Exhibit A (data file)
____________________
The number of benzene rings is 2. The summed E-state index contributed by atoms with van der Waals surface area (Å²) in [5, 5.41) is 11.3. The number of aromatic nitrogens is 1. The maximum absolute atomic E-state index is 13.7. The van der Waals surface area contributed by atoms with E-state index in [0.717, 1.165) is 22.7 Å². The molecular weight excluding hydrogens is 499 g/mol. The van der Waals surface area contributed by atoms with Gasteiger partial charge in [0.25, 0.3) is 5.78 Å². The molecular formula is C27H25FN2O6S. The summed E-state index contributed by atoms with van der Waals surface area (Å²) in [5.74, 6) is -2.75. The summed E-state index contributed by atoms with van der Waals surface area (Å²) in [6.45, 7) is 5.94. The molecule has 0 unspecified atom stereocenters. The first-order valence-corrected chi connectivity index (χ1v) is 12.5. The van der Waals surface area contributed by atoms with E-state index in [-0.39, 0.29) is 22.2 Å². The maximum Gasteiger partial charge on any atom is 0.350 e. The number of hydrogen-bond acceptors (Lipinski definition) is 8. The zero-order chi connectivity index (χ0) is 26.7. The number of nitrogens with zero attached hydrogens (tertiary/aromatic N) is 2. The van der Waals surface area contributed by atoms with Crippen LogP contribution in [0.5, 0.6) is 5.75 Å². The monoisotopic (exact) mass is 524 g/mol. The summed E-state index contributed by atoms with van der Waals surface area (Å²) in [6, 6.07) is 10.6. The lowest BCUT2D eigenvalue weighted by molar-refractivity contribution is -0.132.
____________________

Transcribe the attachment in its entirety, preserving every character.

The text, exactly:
The number of benzene rings is 2. The summed E-state index contributed by atoms with van der Waals surface area (Å²) in [5, 5.41) is 11.3. The number of aromatic nitrogens is 1. The maximum absolute atomic E-state index is 13.7. The van der Waals surface area contributed by atoms with E-state index in [0.717, 1.165) is 22.7 Å². The molecular weight excluding hydrogens is 499 g/mol. The van der Waals surface area contributed by atoms with Gasteiger partial charge in [0.25, 0.3) is 5.78 Å². The molecular formula is C27H25FN2O6S. The summed E-state index contributed by atoms with van der Waals surface area (Å²) in [5.74, 6) is -2.75. The summed E-state index contributed by atoms with van der Waals surface area (Å²) in [6.45, 7) is 5.94. The molecule has 0 unspecified atom stereocenters. The first-order valence-corrected chi connectivity index (χ1v) is 12.5. The van der Waals surface area contributed by atoms with E-state index in [-0.39, 0.29) is 22.2 Å². The maximum Gasteiger partial charge on any atom is 0.350 e. The number of hydrogen-bond acceptors (Lipinski definition) is 8. The zero-order chi connectivity index (χ0) is 26.7. The number of nitrogens with zero attached hydrogens (tertiary/aromatic N) is 2. The van der Waals surface area contributed by atoms with Crippen LogP contribution in [0.5, 0.6) is 5.75 Å². The monoisotopic (exact) mass is 524 g/mol. The summed E-state index contributed by atoms with van der Waals surface area (Å²) in [6, 6.07) is 10.6. The lowest BCUT2D eigenvalue weighted by molar-refractivity contribution is -0.132.